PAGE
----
Oh, and then there's the lost funding of the Building Schools for the Future programme which lost billions in investment for schools in dire need of refurbishment. In fact, after the fiasco of the handling of BSF scrapping (which turned out to be a hell of a lot more popular than Gove expected) it's arguable that it would have been impossible to take more out of schools than they already have.
Now, surely I should be overjoyed to hear the news that there will be a significant increase in the aid budget? 37% over four years looks pretty good, especially in the context of the cuts. Well, let's take a closer look first.
Tucked away in the Foreign and Commonwealth Office cuts it turns out that a number of their projects will now be delivered by DfID, how many and how much they will cost is left unanswered as yet. More importantly while the FCO is to "increase its focus on championing British companies to win export" they also account for a good portion of the increase in Official Development Assistance (ODA).
After all while other, much more useful, quangos went to the wall the Export Credit Guarantee Department who love the shady world of arms exports, etc, and all that entails.
I'm intrigued as to whether there will be any slippage between meeting the Millennium Development Goals and maintaining British financial interests. I should point out I'm not being artful here, it genuinely unclear so far - however - Section 2.97 in the Review states "British international development policy [to be] more focused on boosting economic growth and wealth creation".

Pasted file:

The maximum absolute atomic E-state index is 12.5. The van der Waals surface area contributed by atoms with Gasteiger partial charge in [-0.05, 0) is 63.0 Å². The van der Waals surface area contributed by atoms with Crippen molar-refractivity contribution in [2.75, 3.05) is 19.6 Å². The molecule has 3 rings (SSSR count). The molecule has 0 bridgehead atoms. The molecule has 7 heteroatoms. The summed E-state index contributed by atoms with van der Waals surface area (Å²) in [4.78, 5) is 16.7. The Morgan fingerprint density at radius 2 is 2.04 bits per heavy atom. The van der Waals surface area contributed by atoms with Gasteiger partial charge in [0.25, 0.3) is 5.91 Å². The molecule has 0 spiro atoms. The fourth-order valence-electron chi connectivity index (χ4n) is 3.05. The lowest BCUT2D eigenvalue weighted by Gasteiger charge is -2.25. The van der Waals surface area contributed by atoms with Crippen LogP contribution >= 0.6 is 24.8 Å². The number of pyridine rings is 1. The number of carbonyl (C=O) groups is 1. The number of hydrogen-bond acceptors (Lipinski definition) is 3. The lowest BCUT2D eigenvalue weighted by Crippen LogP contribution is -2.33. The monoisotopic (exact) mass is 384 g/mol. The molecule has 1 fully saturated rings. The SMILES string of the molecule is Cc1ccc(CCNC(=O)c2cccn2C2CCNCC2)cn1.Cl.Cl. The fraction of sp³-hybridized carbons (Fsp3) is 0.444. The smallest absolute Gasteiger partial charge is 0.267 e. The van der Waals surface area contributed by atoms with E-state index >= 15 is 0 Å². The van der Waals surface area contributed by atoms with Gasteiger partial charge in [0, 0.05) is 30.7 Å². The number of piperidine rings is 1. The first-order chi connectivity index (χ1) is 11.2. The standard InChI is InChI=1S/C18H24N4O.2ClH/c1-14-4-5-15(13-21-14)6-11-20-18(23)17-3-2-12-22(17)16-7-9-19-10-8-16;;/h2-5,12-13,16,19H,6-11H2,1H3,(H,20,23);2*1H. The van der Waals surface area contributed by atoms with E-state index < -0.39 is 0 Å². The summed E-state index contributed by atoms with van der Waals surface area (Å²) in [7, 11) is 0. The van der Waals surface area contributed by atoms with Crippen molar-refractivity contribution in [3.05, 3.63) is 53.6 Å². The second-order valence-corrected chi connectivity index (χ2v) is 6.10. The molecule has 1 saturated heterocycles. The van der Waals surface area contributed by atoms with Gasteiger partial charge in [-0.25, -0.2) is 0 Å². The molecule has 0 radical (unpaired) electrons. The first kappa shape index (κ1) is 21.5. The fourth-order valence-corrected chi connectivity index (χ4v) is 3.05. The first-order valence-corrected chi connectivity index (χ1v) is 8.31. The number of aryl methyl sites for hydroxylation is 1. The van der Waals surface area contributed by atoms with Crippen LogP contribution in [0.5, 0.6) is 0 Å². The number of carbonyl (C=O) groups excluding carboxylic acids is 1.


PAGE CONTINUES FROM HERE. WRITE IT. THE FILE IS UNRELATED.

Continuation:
Continuing my concern that the aid budget may be being used with an eye to British interests is that 2.97 continues that 30% of the ODA is to be used in conflict countries "with particular focus on Afghanistan and Pakistan". I'm really sorry to be cynical and I'm not down playing the fact that these two countries desperately need aid but for the British State to focus on areas where British troops are in conflict with the locals is not a coincidence.
Anyway, while an increase in the aid budget is always welcome we should ensure that aid should be used as aid not as an adjunct to business interests or the military effort.
While we're talking about DfID it's to be welcomed that a *new* quango overseeing how the money is to be spent has been set up however I'm concerned by the idea that DfID is to be a "leaner organisation with a focus on managing aid efficiently and effectively, by seriously reducing back office costs." Sorry to be picky but cutting admin costs does not automatically make you more efficient and effective.
Indeed DfId had already been streamlined under Labour and this had resulted in severe restrictions in the number of projects they could manage. The consequences of this is that aid will tend to be delivered either by the very biggest NGOs or consortiums of large NGOs.
Smaller international development organisations (of which there are many) already find it extremely difficult to work directly with DfID because they simply do not have the capacity to work with the small fry. The Coalition's proposals will simply deepen this trend driving small specialist NGOs out of business while heaping money on their super-sized cousins.
All in all what I'm trying to say is that it is not surprising that the Coalition have tried to win as many good headlines as they can amid the carnage - but ring-fencing services does not, in this case, mean that the future of those services are secure.